Apparently, according to some research, that the “best” decisions are the ones that are made quickly:
Nordgren says the best—and most consistent—decisions are made very quickly, by tapping into our intuition. We can decide whether a shirt looks great or a neighborhood looks safe in milliseconds.
Essentially, deliberation can have an adverse effect on the outcome:
Nordgren and Dijksterhuis concluded that deliberation disrupts the natural weighting of information. When there is little information to consider, deliberation does not matter. As information becomes more complex, deliberators weigh the information differently from one time to the next, leading to inconsistent decisions.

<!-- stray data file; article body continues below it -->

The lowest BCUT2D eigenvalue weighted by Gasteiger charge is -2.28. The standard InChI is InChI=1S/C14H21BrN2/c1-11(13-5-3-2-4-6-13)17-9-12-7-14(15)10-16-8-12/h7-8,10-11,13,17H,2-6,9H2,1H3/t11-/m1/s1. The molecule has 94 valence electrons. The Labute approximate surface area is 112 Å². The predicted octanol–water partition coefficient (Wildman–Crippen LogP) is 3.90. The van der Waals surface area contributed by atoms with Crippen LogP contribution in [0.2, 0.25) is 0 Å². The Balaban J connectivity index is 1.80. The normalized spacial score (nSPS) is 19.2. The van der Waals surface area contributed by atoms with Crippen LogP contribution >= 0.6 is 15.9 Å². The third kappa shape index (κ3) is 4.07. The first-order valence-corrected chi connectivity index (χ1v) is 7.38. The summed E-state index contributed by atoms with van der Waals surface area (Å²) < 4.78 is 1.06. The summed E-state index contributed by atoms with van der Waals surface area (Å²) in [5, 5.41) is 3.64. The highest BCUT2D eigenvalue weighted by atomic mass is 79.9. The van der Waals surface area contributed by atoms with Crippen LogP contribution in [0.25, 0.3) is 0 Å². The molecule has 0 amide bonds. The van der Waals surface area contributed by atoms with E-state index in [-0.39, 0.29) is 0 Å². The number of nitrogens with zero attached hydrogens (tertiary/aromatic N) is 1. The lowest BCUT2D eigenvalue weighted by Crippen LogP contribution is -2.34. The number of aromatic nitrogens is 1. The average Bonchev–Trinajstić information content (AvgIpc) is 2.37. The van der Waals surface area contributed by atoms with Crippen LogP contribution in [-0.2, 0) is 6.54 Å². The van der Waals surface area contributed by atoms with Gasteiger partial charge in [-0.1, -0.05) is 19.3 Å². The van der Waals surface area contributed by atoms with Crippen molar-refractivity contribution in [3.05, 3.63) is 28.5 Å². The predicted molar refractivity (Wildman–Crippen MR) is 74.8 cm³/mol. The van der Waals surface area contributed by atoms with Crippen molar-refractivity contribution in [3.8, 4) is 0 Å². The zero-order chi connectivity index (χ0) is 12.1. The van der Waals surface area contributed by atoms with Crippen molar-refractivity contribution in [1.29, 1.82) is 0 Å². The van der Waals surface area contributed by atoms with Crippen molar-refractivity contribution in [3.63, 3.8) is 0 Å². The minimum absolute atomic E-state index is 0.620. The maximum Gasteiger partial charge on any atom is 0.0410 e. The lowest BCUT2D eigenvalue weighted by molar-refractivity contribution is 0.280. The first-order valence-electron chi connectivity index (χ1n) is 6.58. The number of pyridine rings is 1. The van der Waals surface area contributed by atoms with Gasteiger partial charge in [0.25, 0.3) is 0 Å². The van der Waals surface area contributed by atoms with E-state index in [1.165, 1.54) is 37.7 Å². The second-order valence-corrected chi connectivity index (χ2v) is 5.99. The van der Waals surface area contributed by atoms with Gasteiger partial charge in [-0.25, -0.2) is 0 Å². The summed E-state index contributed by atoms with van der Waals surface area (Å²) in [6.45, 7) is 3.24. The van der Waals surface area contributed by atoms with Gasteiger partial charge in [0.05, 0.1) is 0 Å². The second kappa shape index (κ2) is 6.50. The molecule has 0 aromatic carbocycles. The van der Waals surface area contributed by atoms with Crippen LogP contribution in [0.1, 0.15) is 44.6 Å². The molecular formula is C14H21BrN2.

Fascinating. In a study a year prior, they had similar conclusions as well, although slightly with a slightly different purpose and angle:
Conscious deliberation helped identify good cars when the cars were relatively simple. However, when the cars were more complex, the distracted people made the better choices.
I think that we underestimate our “gut” when it comes to decision making in general and that we allow our anxieties and fears to mess us up. I know that, at least for myself, that the longer I deliberate the more uncertain I become about things.
It’s not that I’m right most of the time either, but, I’m learning to trust my gut even more than ever, especially during times of gross ambiguity.